United Kingdom Independence Party leader Nigel Farage speaks at the Conservative Political Action Conference in National Harbor, Maryland, February 26, 2015
United Kingdom Independence Party leader Nigel Farage speaks at the Conservative Political Action Conference in National Harbor, Maryland, February 26, 2015 (Gage Skidmore)

Donald Trump’s unexpected presidential election in the United States has delighted his ideological counterparts in Europe. Brexiteers in the United Kingdom think he will give them a better deal than Hillary Clinton. Populists in France and the Netherlands responded to Trump’s victory with glee. So did ultraconservatives in Central Europe.

They should think again. Trump may be a kindred spirit and his triumph is a setback for the liberal consensus that nationalists across Europe and North America agitate against. But he is no friend of European nations. Read more

The Trouble with Electing an Outsider

Businessman Donald Trump appears at the Conservative Political Action Conference in National Harbor, Maryland, February 27, 2015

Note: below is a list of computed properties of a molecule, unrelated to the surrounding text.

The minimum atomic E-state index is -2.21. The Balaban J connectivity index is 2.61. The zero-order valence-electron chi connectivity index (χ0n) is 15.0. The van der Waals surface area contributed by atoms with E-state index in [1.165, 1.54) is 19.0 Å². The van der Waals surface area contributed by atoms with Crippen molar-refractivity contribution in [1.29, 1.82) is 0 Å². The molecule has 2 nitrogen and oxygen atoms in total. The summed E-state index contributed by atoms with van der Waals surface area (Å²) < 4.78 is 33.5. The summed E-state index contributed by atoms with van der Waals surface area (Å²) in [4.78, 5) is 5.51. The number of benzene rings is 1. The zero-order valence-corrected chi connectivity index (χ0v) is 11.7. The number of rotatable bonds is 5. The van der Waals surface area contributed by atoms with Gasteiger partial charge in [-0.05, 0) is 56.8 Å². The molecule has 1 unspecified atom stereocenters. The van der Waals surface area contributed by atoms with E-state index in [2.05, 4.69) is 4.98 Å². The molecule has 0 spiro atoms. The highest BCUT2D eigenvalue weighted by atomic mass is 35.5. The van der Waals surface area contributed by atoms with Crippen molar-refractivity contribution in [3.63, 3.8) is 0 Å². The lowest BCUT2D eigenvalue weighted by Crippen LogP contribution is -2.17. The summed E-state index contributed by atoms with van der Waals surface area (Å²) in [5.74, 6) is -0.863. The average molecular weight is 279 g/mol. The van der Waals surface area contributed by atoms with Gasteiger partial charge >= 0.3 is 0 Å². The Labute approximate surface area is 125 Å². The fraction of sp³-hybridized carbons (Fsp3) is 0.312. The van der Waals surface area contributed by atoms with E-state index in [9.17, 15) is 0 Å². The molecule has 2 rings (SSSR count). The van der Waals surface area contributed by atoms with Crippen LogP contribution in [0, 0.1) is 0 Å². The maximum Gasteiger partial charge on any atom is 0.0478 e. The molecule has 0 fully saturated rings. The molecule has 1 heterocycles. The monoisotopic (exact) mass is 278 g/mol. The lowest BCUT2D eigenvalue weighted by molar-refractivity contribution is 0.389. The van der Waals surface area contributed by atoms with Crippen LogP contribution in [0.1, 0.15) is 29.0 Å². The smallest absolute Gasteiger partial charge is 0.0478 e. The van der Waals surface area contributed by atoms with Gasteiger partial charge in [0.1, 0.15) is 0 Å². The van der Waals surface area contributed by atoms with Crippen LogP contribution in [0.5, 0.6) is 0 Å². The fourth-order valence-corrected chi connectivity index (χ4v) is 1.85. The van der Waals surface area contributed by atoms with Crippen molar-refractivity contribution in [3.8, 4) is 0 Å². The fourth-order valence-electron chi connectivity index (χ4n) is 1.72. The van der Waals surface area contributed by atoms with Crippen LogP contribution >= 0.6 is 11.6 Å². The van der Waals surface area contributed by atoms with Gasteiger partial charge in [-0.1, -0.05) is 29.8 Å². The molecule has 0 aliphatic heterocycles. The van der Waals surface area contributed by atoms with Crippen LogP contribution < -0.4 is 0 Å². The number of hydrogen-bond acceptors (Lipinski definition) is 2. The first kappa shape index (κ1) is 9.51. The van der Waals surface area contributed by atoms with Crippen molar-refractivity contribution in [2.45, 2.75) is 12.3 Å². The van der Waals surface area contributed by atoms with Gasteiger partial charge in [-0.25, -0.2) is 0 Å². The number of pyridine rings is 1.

Businessman Donald Trump appears at the Conservative Political Action Conference in National Harbor, Maryland, February 27, 2015 (Gage Skidmore)

What made Donald Trump seek the presidency?

A bit of armchair psychology is required to answer that question. Based on the way way he conducts himself and the many profiles I’ve read about the man, I think it’s safe to say that a powerful motivator was his desire to prove himself. Read more

Ties with Germany Divide Central Europe

Hungarian prime minister Viktor Orbán arrives for a meeting with other European People's Party leaders, December 13, 2012
Hungarian prime minister Viktor Orbán arrives for a meeting with other European People’s Party leaders, December 13, 2012 (EPP)